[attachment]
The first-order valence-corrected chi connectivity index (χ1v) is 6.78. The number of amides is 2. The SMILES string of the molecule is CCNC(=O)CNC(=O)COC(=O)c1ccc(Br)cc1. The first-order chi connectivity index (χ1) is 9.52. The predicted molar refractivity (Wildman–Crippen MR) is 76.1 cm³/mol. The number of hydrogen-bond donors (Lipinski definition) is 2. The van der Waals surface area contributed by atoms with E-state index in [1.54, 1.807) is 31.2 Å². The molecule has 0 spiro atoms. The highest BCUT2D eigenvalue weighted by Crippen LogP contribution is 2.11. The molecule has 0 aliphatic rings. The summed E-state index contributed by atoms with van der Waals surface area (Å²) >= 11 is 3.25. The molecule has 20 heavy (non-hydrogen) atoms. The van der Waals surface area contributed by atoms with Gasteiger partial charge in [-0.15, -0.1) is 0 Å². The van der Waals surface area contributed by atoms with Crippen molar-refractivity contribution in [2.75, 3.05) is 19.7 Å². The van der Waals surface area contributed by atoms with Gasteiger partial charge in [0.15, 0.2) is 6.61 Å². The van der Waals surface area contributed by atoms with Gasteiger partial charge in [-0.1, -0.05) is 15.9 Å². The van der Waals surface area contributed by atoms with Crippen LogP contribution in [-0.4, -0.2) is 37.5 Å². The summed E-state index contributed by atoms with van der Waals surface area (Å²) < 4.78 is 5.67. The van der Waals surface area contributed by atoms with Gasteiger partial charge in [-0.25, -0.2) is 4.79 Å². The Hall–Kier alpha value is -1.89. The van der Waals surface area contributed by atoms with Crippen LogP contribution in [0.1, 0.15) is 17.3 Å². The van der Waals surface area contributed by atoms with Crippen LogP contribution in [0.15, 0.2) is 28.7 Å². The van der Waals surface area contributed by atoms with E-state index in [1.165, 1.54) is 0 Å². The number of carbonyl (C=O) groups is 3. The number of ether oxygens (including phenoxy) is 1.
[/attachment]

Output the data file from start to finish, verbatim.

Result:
The first-order valence-corrected chi connectivity index (χ1v) is 6.78. The number of amides is 2. The SMILES string of the molecule is CCNC(=O)CNC(=O)COC(=O)c1ccc(Br)cc1. The first-order chi connectivity index (χ1) is 9.52. The predicted molar refractivity (Wildman–Crippen MR) is 76.1 cm³/mol. The number of hydrogen-bond donors (Lipinski definition) is 2. The van der Waals surface area contributed by atoms with E-state index in [1.54, 1.807) is 31.2 Å². The molecule has 0 spiro atoms. The highest BCUT2D eigenvalue weighted by Crippen LogP contribution is 2.11. The molecule has 0 aliphatic rings. The summed E-state index contributed by atoms with van der Waals surface area (Å²) >= 11 is 3.25. The molecule has 20 heavy (non-hydrogen) atoms. The van der Waals surface area contributed by atoms with Gasteiger partial charge in [-0.15, -0.1) is 0 Å². The van der Waals surface area contributed by atoms with Crippen molar-refractivity contribution in [2.75, 3.05) is 19.7 Å². The van der Waals surface area contributed by atoms with Gasteiger partial charge in [0.15, 0.2) is 6.61 Å². The van der Waals surface area contributed by atoms with Gasteiger partial charge in [-0.1, -0.05) is 15.9 Å². The van der Waals surface area contributed by atoms with Crippen LogP contribution in [-0.4, -0.2) is 37.5 Å². The summed E-state index contributed by atoms with van der Waals surface area (Å²) < 4.78 is 5.67. The van der Waals surface area contributed by atoms with Gasteiger partial charge in [-0.25, -0.2) is 4.79 Å². The Hall–Kier alpha value is -1.89. The van der Waals surface area contributed by atoms with Crippen LogP contribution in [0.1, 0.15) is 17.3 Å². The van der Waals surface area contributed by atoms with Crippen LogP contribution in [0.15, 0.2) is 28.7 Å². The van der Waals surface area contributed by atoms with E-state index in [1.165, 1.54) is 0 Å². The number of carbonyl (C=O) groups is 3. The number of ether oxygens (including phenoxy) is 1.